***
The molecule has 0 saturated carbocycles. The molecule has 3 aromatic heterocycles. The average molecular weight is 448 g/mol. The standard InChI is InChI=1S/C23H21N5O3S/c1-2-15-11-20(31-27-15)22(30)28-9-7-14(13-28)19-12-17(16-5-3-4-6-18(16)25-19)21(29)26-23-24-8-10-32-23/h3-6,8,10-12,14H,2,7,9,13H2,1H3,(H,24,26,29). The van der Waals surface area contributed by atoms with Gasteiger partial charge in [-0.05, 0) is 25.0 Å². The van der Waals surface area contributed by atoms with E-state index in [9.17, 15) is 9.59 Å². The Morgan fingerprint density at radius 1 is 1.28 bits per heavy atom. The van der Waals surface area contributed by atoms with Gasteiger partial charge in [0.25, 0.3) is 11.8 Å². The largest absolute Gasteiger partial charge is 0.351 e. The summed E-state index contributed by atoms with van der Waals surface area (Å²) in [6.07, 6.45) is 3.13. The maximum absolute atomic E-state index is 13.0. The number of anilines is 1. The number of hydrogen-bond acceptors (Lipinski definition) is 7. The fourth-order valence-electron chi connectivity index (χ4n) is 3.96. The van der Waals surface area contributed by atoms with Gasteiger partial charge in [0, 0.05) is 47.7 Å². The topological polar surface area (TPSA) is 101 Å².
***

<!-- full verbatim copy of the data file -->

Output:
The molecule has 0 saturated carbocycles. The molecule has 3 aromatic heterocycles. The average molecular weight is 448 g/mol. The standard InChI is InChI=1S/C23H21N5O3S/c1-2-15-11-20(31-27-15)22(30)28-9-7-14(13-28)19-12-17(16-5-3-4-6-18(16)25-19)21(29)26-23-24-8-10-32-23/h3-6,8,10-12,14H,2,7,9,13H2,1H3,(H,24,26,29). The van der Waals surface area contributed by atoms with Gasteiger partial charge in [-0.05, 0) is 25.0 Å². The van der Waals surface area contributed by atoms with E-state index in [9.17, 15) is 9.59 Å². The Morgan fingerprint density at radius 1 is 1.28 bits per heavy atom. The van der Waals surface area contributed by atoms with Gasteiger partial charge in [0.25, 0.3) is 11.8 Å². The largest absolute Gasteiger partial charge is 0.351 e. The summed E-state index contributed by atoms with van der Waals surface area (Å²) in [6.07, 6.45) is 3.13. The maximum absolute atomic E-state index is 13.0. The number of anilines is 1. The number of hydrogen-bond acceptors (Lipinski definition) is 7. The fourth-order valence-electron chi connectivity index (χ4n) is 3.96. The van der Waals surface area contributed by atoms with Gasteiger partial charge in [0, 0.05) is 47.7 Å². The topological polar surface area (TPSA) is 101 Å².